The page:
Why are 90% of RLW cases on the east side of the Big Island?

The east side of the Big Island (Hawaiʻi Island) has ideal conditions that support an environment favorable to slugs, snails and flatworms; it is wet, and there is a great deal of vegetation. The semi-slug Parmarion martensi, a primary carrier of the rat lungworm (RLW), made its arrival to the island in the area of Paradise Park in the Puna District on the east side of Hawaiʻi Island sometime around the year 2000.

Studies published in 2007 showed that this newly arrived invasive pest carried extremely high numbers of infective stage RLW larvae and the slug has unusual behavior; it is relatively fast, will climb easily, and seems to like to get into dwellings, food, and beverages. Juvenile slugs are small, can be infected, and can easily be missed when cleaning greens such as lettuces etc.

The Puna District stands out as one of the most impoverished districts in the state. The primary industry is agriculture and many people residing in this area grow their own food for household consumption, sometimes without adequately inspecting or washing it.

It is very easy for a small slug or snail to hide in leafy greens and headed vegetables that are eaten raw, and this is one source of disease transmission. Juvenile semi slugs and neonates, which are newly hatched slugs and about the size of a grain of rice, have been found to be infected with RLW larvae and this is why it is stressed that careful cleaning, drying, peeling, or cooking (3-5 minutes)/freezing (48 hours or more) produce, are the best methods of prevention of rat lungworm disease (RLWD).

Another possible reason for the majority of cases originating in that area is the large number of households using rainwater catchment systems for their primary water supply. In the 1950ʻs and 60ʻs very large subdivisions in the Puna District were approved by Hawaiʻi County and were constructed with no infrastructure for water.

As there is no state or federal oversight for individual rainwater catchment systems, residents are responsible for the design and maintenance of their own systems. Many people have reported finding slugs and snails in their catchment tanks, often drowned, and preliminary studies at the Jarvi Lab have shown the potential for infected, drowned slugs, especially the semi slug, to shed large numbers of infective RLW larvae. The larvae can survive for some time in water and have been observed passing through a range of filters, including 20, 10, and 1 micron filters.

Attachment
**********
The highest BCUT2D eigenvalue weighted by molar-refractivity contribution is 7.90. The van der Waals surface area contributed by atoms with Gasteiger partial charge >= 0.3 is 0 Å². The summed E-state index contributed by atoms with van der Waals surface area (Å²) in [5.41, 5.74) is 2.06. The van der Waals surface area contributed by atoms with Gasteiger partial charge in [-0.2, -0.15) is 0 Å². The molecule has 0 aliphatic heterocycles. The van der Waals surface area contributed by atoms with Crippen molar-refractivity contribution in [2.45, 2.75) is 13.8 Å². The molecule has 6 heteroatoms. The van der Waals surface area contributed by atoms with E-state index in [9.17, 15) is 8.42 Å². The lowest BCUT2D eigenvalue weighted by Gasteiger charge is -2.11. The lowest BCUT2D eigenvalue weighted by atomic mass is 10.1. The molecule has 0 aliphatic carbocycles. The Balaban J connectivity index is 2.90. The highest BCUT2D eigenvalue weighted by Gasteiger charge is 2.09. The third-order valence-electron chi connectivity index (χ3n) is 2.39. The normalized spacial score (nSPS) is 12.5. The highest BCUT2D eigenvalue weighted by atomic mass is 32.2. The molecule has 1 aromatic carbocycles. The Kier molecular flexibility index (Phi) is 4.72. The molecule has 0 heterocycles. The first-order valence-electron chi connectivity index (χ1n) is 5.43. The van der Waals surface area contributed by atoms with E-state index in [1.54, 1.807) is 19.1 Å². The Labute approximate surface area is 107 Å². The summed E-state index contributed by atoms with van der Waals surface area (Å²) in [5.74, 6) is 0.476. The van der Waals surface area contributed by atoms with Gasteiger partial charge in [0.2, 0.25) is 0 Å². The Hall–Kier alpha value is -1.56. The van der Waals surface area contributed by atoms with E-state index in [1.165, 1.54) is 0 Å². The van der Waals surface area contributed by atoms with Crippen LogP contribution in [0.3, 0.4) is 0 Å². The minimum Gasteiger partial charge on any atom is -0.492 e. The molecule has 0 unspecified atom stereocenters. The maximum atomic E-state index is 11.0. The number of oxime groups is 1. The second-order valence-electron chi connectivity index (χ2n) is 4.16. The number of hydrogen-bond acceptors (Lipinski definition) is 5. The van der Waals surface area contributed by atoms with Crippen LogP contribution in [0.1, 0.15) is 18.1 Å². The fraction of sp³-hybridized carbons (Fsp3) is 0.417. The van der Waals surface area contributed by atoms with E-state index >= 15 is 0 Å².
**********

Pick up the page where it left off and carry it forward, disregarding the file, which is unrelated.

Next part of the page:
More studies to determine the likelihood of catchment systems as a source of transmission need to be done. The Jarvi Lab has also been conducting research to determine infection rates for slugs/snails on Hawaiʻi Island and compares the information collected with data from other islands in the Hawaiian Island chain. The Jarvi Lab research also includes tracking the range and spread of various mollusk species, especially Parmarion martensi, on Hawaiʻi Island.

The compiled data is shown in a presentation given by L. Kaluna from the UHH Jarvi Lab at Hawaii Invasive Species Council, Brown Bag Lunch Presentation #30 and is available for viewing online.

Other studies have been done at UH Manoa to look at the distribution of the RLW, slug and snail hosts that have been found to be carriers, and the potential for expansion of the range of RLW in Hawaiʻi with expected climate change.

References

  • Hollingsworth et. al. 2007. Distribution of Parmarion cf. martensi (Pulmonata: Helicarionidae), a New Semi-Slug Pest on Hawaiʻi Island, and Its Potential as a Vector for Human Angiostrongyliasis. Pacific Science. 457-467.
  • Howe, K., L. Kaluna, A. Lozano, B .Torres Fischer, Y. Tagami, R. McHugh, S. Jarvi. 2019. Water transmission potential of Angiostrongylus cantonensis: Larval viability and effectiveness of rainwater catchment sediment filters. PLoS ONE 14. e0209813–20. doi:10.1371/journal.pone.0209813.
  • Kim, J.R., T.M. Wong, P.A. Curry, N.W. Yeung, K.A. Hayes, R.H. Cowie. 2108. Modelling the distribution in Hawaii of Angiostrongylus cantonensis (rat lungworm) in its gastropod hosts. Parasitology 1-8. DOI.org/10.1017/S0031182018001026
  • Hawaii Invasive Species Council. April 1, 2020. Brown Bag #30: Rat lungworm update (Lisa Kaluna, UH Hilo). https://dlnr.hawaii.gov/hisc/news/brown-bag-30-rat-lungworm-update-lisa-kaluna-uh-hilo/